An Introduction To...
A Collection of Anne Briggs Topic recordings on high quality vinyl
'If I hadn't heard her, I'd have probably done something entirely different.' June Tabor
Anne Briggs was born in Nottinghamshire in 1944 and began singing in local folk clubs in her teens. Her break came through the Centre 42 tour of 1962. This was a distinctly leftist group of artists, writers, actors and musicians whose lofty aim was to make arts and culture accessible to the masses. Local artists were invited to audition where Ewan MacColl first heard Briggs' remarkable voice and persuaded her to join the tour. There Briggs met MacColl's broader minded comrade A.L. 'Bert' Lloyd who became her mentor. Briggs debut EP, The Hazards Of Love, was produced by Lloyd although Briggs never enjoyed recording and it was only though Lloyd's coaxing that she contributed to his pioneering conceptual albums The Iron Muse and The Bird In The Bush. The first six, traditional, unaccompanied songs presented here are taken from these outstanding recordings made between 1963 and 1966 which display all the hallmarks of Anne Briggs artistry pure, fluid and with flawless timing.
It wasn't until 1971 that Briggs eventually recorded her debut album for Topic. In between, she was either touring in company with the Watersons, or travelling across Ireland with boyfriend Johnny Moynihan, the traditional singer and founder of folk group Sweeney's Men. Anne Briggs (Topic LP 12T207) was again produced by Lloyd. Briggs draws almost exclusively from the classic repertoire of British folk, her performances are both pure and unusual.
Briggs uninhibited behaviour represented the spirit of folk's new age. She was a bridge between the stuffy revivalist world and the contemporary set. She had a relationship with Bert Jansch rapidly becoming the poster boy for the alternative crowd. "Annie just came and went as she pleased," said Jansch. "She was pretty wild and carefree. I taught her to play guitar. Very few of the other girls played guitar; it wasn't the done thing in her circle."Famously, Briggs taught Jansch 'Blackwater Side', which he then made his own on his classic 1965 debut album; the next year his pivotal traditional album Jack Orion largely comprised songs he learnt from Briggs who helped him understand the structure of folk song. Briggs and Jansch also wrote a handful of songs together. One of these, 'Go Your Way (My Love)', was eventually recorded for her Topic album, as was her definitive treatment of 'Blackwater Side'. Anne Briggs has since been discovered by the present folk generation, male and female alike. Eliza Carthy, Kate Rusby, Alasdair Roberts and Riley Walker, are among many who recognise Anne Briggs as an extraordinary, inspirational voice.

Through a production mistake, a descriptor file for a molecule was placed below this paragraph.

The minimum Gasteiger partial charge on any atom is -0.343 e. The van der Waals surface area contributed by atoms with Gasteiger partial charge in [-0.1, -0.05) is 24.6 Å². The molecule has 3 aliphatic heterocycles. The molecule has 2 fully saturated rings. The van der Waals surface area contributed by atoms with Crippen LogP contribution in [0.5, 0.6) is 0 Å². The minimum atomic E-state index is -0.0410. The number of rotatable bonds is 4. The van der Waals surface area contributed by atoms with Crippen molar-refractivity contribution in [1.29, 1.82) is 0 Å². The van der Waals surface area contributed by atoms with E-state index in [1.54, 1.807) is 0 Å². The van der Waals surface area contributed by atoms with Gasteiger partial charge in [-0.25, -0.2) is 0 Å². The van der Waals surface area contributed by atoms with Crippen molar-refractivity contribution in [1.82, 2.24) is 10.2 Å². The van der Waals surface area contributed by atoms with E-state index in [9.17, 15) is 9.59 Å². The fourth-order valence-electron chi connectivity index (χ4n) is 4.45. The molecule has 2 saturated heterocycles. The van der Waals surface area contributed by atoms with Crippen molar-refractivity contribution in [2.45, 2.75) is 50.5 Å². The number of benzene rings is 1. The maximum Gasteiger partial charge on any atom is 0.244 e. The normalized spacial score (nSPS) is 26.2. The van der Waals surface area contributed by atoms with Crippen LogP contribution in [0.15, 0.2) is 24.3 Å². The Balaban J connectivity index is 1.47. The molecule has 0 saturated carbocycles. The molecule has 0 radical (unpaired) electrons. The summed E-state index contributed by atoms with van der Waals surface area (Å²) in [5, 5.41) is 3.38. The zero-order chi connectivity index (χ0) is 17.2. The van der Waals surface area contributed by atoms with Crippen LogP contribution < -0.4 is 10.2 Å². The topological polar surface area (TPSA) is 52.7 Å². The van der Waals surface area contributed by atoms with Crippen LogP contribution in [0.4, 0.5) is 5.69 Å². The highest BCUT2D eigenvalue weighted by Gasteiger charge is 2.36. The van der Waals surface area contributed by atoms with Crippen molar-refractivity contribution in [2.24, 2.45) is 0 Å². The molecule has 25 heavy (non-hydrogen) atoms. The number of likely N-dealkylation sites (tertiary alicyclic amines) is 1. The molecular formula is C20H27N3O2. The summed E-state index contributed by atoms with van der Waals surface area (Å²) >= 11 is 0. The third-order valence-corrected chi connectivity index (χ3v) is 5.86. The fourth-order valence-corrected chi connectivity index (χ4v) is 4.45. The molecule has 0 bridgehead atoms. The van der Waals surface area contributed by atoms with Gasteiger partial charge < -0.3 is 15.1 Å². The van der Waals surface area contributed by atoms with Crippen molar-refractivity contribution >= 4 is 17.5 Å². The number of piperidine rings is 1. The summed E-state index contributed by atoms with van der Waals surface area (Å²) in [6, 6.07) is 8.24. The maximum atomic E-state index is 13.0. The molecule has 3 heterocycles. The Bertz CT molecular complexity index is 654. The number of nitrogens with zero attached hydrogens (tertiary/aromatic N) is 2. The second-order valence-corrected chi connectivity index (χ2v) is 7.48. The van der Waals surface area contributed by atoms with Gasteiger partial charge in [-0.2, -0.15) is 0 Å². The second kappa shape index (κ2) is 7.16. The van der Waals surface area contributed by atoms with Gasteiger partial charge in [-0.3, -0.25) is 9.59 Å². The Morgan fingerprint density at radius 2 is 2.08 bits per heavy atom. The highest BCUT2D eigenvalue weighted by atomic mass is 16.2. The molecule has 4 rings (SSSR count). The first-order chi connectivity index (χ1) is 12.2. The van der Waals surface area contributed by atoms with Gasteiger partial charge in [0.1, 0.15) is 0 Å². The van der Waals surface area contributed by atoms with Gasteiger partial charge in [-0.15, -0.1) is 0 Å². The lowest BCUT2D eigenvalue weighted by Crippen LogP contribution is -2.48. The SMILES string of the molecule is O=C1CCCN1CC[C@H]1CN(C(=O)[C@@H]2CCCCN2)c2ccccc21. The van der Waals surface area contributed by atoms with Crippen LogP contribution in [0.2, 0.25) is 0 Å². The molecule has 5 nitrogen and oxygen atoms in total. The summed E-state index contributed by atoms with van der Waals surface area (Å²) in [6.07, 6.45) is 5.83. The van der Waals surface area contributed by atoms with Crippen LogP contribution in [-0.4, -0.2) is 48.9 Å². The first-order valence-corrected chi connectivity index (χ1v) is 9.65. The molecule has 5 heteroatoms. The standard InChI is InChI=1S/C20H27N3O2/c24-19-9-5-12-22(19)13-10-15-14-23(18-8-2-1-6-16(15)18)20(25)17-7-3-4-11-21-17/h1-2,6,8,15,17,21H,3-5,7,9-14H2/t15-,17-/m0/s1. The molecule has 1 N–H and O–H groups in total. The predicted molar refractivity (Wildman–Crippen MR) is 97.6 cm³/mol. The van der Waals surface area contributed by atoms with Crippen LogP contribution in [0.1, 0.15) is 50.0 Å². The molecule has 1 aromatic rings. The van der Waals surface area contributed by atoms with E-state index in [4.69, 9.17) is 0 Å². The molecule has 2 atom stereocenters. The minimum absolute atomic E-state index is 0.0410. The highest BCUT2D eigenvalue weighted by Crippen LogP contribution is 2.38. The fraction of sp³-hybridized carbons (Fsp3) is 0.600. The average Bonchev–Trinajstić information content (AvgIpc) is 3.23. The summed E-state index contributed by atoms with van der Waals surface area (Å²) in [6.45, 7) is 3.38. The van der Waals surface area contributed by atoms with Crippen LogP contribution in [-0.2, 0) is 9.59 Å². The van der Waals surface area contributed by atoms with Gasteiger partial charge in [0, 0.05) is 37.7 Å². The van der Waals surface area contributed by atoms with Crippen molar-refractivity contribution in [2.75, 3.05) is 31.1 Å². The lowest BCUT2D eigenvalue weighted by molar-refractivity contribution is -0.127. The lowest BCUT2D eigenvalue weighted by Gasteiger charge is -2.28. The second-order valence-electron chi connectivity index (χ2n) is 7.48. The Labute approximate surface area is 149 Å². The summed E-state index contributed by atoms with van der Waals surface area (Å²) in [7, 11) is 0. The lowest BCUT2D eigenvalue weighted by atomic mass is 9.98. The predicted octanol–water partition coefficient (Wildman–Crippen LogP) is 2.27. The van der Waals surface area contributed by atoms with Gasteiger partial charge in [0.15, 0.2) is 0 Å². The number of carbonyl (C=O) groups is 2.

- The Recruited Collier
- The Doffing Mistress
- Polly Vaughan
- Rosemary Lane
- Gathering Rushes in the Month of May
- The Stonecutter Boy
- Blackwater Side
- Go Your Own Way (My Love)
- Maa Bonny Lad
- Living By the Water
- Sing a Song for You
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